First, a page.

From £32,895
New generation of the popular electric crossover shows its colours on UK roads

What is it?

For all the brand-bending brilliance of the Kia EV6, it’s the e-Niro that has cemented Kia’s reputation as an electric vehicle force.

The second-best-selling EV in the UK last year, the Kia e-Niro has essentially become the electric equivalent of the Volkswagen Golf: the default suggestion for anyone looking to get a mainstream motor that just happens to be battery powered. There's a big market for that, as demonstrated by the fact that the e-Niro has continued to sell in big numbers right up until the arrival of this second-generation version.

It's a formula that works, and when something like that works, you mess with it at your peril. So it’s a bold step by Kia to reinvent the second-generation machine as significantly as it has – far beyond the Niro EV rebrand that has cost Robert de Niro an endorsement deal. 

What's it like?

The new Niro EV retains the 201bhp front-drive motor and 64.8kWh battery of the e-Niro but it is built on a new multi-powertrain platform and has grown in all dimensions. While Kia has invested heavily in its bespoke electric E-GMP platform, the Niro remains a model that will be offered with a choice of powertrains: this electric version is again offered alongside hybrid and plug-in hybrid versions we've already tried. Although it is worth noting that 50% of UK Niro sales to date have been the EV version.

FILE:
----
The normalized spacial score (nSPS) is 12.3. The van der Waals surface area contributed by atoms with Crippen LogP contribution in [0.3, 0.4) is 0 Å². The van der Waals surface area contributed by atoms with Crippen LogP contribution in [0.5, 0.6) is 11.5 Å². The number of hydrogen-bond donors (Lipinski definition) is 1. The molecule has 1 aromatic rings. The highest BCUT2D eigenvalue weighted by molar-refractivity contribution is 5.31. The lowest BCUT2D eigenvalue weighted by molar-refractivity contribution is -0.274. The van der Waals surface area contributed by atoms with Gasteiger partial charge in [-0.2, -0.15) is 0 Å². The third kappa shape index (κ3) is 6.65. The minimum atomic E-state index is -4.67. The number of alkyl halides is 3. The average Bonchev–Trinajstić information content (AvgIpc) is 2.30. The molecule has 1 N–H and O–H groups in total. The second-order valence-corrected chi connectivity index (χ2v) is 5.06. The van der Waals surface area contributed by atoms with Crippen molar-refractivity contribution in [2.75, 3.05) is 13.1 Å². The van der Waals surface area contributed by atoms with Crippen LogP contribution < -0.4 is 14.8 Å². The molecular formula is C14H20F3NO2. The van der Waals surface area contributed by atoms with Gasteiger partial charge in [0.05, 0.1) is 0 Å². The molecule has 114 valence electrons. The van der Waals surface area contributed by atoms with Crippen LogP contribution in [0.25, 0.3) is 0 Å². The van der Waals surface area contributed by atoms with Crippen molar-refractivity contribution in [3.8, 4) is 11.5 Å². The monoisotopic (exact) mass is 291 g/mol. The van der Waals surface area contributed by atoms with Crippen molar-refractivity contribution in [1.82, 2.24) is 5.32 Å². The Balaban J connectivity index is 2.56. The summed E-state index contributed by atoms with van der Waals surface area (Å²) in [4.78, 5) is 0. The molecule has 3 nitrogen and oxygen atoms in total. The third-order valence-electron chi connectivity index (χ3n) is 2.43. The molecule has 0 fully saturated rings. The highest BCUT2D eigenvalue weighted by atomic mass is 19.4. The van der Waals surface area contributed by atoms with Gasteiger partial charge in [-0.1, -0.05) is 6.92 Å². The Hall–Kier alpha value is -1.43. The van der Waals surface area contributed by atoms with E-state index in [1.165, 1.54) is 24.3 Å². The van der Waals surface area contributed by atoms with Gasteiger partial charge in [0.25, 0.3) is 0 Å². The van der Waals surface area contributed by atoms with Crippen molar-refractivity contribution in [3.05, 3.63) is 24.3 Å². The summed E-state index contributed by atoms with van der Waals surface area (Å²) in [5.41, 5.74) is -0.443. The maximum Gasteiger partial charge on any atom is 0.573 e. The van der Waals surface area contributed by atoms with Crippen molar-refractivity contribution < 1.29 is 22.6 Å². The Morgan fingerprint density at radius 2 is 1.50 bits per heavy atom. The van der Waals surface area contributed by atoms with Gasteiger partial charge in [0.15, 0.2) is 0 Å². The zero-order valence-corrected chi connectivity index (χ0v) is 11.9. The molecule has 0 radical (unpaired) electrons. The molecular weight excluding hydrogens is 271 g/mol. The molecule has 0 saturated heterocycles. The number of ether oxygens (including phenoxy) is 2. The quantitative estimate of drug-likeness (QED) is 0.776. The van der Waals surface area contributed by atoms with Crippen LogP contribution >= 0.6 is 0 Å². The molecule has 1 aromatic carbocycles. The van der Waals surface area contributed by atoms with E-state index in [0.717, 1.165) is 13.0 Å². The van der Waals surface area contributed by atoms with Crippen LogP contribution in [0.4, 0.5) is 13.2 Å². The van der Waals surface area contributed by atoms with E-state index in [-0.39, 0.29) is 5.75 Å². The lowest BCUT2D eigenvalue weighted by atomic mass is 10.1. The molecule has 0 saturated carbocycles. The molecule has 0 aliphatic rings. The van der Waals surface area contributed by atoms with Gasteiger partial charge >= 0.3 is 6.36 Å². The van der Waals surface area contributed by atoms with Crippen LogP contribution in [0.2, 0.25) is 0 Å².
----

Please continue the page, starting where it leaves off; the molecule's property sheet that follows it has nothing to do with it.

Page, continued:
We've already seen and tried the new Niro a few times in various forms, but it's still worth reflecting on that refreshed exterior design. It’s a step away from the original’s somewhat inoffensive ‘white goods’ styling, and quietly radical in places: which other mainstream SUV features aerodynamic air channels built into brake lights on the C-pillar?

As well as the closed-off grille, the Niro EV gains a few bespoke touches to set it apart from the hybrid and PHEV versions. Our test car featured the optional grey C-pillar, which we are still yet to be convinced by.

Inside, the new look is somewhat EV6-lite, with features from that car such as the multi-mode touch-sensitive panel beneath the large infotainment screen, and extensiveuse of plush, sustainable materials. It can't quite match the EV6 for overall feel, largely due to the expansive feeling of space offered by the E-GMP platform, but it really does cement Kia's place as one of the top contenders in the mainstream EV market.

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While there are plenty of touchscreens and the dual-function touch bar first featured in the EV6, they are easier to use than many we've tried – and there remains enough physical buttons to keep most people happy. The teo 10.25in digital screens are crisp and easy to read, as is the 10in head-up display.

There's also decent storage, lots of nice practical touches such as a feast of USB-C ports and decent space for passengers – both in the front and back – and luggage.

It’s comfortable and offers decent space for passengers and luggage. There's a 475-litre boot – which is bigger than the hybird and PHEV Niro – and the bonus of a 20-litre frunk.